In South East Queensland, the Wivenhoe Dam filled to a level equivalent to 191% of its supply capacity on 11 January 2011. Although the dam can hold the equivalent of 225% of its supply capacity, storage exceeding 100% is required to be progressively released through the floodgates to restore capacity to mitigate future flood events. Brisbane experienced its wettest December since 1859. Wyaralong Dam, near Beaudesert, had recently been completed and was praised for mitigating flooding in downstream Logan, having exceeded 80% of its capacity.
As of March 2012, 33 deaths have been attributed to the floods with 3 people still missing.
The first death occurred on 30 November 2010, when a woman drowned in her vehicle near Dysart. In the following weeks, five others died from similar circumstances. Nine people drowned after being caught directly by the flowing waters and thirteen people died in other circumstances.
Thirteen-year-old Jordan Lucas Rice died 10 January 2011 after insisting that his 10-year-old brother, Blake, be saved from the flood waters before him. He drowned along with his mother, 43-year-old Donna Maree Rice, both being residents of Toowoomba. He has been called an Australian hero by the media and in 2015 was post-humously awarded the Australian Bravery Medal for his sacrifice.
More than 55,000 volunteers registered to help clean up the streets of Brisbane, with thousands more unregistered volunteers wandering the muddy streets with gumboots and mops. Prime Minister Julia Gillard said the volunteering effort showed tremendous 'Aussie spirit' and that, "... right across Queensland today people have got up, they've marched out of their homes and they've gone to find people to help. It's a tremendous spirit of volunteering right across Queensland ...".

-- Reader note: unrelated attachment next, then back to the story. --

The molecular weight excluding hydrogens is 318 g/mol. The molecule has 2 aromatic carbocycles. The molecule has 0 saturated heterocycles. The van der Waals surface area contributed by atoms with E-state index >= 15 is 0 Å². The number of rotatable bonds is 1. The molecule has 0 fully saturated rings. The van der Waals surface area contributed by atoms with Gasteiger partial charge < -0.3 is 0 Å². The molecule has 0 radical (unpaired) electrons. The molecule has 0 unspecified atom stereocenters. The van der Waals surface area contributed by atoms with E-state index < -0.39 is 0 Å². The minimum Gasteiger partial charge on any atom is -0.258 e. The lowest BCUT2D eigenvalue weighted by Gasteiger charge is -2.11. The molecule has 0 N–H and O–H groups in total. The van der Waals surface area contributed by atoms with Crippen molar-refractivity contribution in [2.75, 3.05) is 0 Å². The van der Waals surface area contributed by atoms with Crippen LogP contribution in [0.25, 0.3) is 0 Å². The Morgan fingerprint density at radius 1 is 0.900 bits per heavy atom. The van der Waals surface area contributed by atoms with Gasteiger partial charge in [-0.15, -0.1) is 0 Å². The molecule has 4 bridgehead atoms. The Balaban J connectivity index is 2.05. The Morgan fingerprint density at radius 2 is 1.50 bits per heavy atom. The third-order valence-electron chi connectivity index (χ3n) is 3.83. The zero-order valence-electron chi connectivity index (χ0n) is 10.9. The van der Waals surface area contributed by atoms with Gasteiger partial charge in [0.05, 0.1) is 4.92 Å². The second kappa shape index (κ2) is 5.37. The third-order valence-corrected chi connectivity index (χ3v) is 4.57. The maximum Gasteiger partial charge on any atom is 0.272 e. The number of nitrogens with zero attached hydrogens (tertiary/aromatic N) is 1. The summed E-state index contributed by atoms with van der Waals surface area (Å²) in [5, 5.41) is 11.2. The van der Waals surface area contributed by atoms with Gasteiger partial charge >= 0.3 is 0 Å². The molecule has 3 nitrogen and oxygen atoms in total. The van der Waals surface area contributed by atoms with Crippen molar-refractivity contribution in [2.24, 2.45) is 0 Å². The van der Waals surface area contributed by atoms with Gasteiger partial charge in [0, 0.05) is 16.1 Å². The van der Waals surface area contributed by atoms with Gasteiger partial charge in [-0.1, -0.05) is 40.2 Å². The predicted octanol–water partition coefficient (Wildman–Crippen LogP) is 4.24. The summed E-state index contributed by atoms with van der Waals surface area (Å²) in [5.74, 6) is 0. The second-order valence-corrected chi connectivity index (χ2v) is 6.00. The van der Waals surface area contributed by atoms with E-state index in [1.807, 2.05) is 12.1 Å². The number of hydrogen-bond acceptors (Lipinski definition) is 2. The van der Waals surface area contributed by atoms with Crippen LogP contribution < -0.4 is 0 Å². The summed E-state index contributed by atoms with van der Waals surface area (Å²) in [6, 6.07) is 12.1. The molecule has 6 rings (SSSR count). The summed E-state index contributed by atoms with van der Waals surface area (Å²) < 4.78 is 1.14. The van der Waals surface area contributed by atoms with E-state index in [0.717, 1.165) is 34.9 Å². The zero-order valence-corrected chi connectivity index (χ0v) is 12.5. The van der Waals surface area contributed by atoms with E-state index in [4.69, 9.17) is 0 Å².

Prime Minister of Australia Julia Gillard toured flood-affected areas on 31 December, the day before The Queen (Elizabeth II), sent her expressions of concern and sympathy for the victims of the floods to her representative in Queensland, Governor Penelope Wensley. The Queen later made a donation to her Queensland premier's flood relief appeal, as did her son, The Prince of Wales. In March 2011, The Prince's eldest son, Prince William, toured the affected areas in Queensland, as well as those damaged by the floods in Victoria.
US Secretary of State Hillary Clinton stated, "On behalf of President Obama and the people of the United States, I offer my condolences for the loss of life and damage in Queensland caused by the recent flooding." US President Barack Obama said he was ready to help.
John Key, the Prime Minister of New Zealand, held a telephone call with Gillard, during which she thanked New Zealand for its help. Len Brown, the Mayor of Auckland, a sister city of Brisbane, offered assistance to Brisbane Lord Mayor Campbell Newman.
David Cameron, the Prime Minister of the United Kingdom offered his sympathies. Downing Street stated: "The Prime Minister offered his deep sympathy on behalf of the British people for those who have died, those who have lost their homes and all those who have been affected by the floods in Queensland."